From a legal perspective, the conservation is a “taking” of development rights. But the benefits are not equally distributed; those who live next to open space derive the most value from it. By characterizing development moratoriums as hybrids between public and private goods, Chapman Poindexter turns the “takings” issue on its head—framing it instead in the context of “giving” communal private property to a select group of private owners.
Placed in that perspective, Chapman Poindexter’s financial mastery comes into play. Any “giving” of open space to existing landowners should be paid for, she argues, in the form of a special tax assessed on those very landowners. The idea, in a sense, is the inverse version of the Fifth Amendment’s call for just compensation.
By borrowing the language of structured finance to examine questions of land-use, Chapman Poindexter takes each into a realm few researchers are willing to venture.
“Land has almost a religious attachment for many Americans,” she acknowledges in her work. Rather than ignoring the ineffable, Chapman Poindexter takes the internal perspective into account, understanding well that scientific knowledge ultimately depends on the nature of conscious experience. The interdependence of land and people, of law, economics and psychology, is a hallmark of her research.
Even her strictly financial work is informed by hues of gray. Chapman Poindexter’s most recent paper coins a new term—dequity—for the shade of financing between straight debt and equity called mezzanine that has become increasingly popular in real estate development.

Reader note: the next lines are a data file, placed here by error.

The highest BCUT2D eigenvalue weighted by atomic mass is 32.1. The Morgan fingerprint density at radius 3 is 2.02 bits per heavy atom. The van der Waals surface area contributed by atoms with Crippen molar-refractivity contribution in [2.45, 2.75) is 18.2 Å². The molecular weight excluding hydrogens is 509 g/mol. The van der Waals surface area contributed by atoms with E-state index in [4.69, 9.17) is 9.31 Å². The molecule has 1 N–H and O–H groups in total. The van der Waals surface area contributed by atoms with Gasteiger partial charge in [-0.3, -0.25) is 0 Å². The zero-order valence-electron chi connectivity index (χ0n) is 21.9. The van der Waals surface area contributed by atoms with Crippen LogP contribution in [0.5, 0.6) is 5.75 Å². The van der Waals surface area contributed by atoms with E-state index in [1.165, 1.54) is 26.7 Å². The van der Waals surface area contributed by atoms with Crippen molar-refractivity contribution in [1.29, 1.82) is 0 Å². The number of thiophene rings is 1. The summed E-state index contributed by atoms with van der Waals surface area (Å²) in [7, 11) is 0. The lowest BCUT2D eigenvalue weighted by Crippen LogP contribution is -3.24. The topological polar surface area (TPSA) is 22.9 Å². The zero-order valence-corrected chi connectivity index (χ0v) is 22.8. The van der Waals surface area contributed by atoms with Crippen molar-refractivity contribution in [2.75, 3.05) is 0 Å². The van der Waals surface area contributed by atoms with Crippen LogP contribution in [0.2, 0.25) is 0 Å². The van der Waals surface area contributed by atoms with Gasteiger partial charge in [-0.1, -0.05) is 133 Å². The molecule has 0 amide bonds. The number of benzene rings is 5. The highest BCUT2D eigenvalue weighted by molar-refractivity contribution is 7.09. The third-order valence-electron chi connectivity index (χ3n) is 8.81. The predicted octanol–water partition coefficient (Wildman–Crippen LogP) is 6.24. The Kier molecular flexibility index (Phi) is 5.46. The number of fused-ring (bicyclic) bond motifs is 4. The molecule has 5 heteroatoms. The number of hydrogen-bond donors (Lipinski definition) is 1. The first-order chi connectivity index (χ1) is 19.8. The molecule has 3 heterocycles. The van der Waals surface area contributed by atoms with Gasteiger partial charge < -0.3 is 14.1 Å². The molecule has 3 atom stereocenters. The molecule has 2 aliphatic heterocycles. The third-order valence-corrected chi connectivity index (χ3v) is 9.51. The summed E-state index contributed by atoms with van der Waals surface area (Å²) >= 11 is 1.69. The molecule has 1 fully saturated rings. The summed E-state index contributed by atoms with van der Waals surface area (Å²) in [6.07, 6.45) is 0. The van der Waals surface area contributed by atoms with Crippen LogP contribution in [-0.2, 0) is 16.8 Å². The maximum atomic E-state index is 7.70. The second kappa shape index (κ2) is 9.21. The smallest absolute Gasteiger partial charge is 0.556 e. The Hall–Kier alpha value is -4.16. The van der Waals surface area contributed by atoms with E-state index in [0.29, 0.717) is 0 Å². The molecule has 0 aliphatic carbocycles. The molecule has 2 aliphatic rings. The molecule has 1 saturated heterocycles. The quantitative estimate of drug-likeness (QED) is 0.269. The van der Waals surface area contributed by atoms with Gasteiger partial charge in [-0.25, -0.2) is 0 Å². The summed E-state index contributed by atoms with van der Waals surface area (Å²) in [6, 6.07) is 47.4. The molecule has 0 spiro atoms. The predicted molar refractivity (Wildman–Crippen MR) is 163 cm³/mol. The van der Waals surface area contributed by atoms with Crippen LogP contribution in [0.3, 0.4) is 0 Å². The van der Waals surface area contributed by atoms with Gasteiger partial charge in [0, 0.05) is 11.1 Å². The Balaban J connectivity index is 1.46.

Mezzanine loans are loans to equity holders of a mortgage borrower, secured by a pledge of the equity interests in the mortgage borrower. Not quite debt and not quite equity, but a little bit of both, they are comparable to convertible debt in the corporate world, albeit with a strike price of zero.
How this financing tier will fare in the event of default or bankruptcy is an unknown scenario that worries Chapman Poindexter, particularly given the approximately $135 billion of such mezzanine loans that are floating in the market.
“While the rights of the holder of a true second mortgage are well traveled and the rights of the holder of equity are well known, the rights of those who fall somewhere between debt and equity, the dequity holders, are subject to a certain amount of conjecture,” she writes.
To those who would dismiss such esoteric concerns, Chapman Poindexter retorts: “Aren’t you interested in what you’re buying? Don’t you care that it’s priced accurately?”
“You used to go to your local bank and get a loan,” she continues. “Now Goldman Sachs is floating your securitization. It’s a whole new world. There’s a ton of new product. People don’t understand how it works. It’s never been tested.”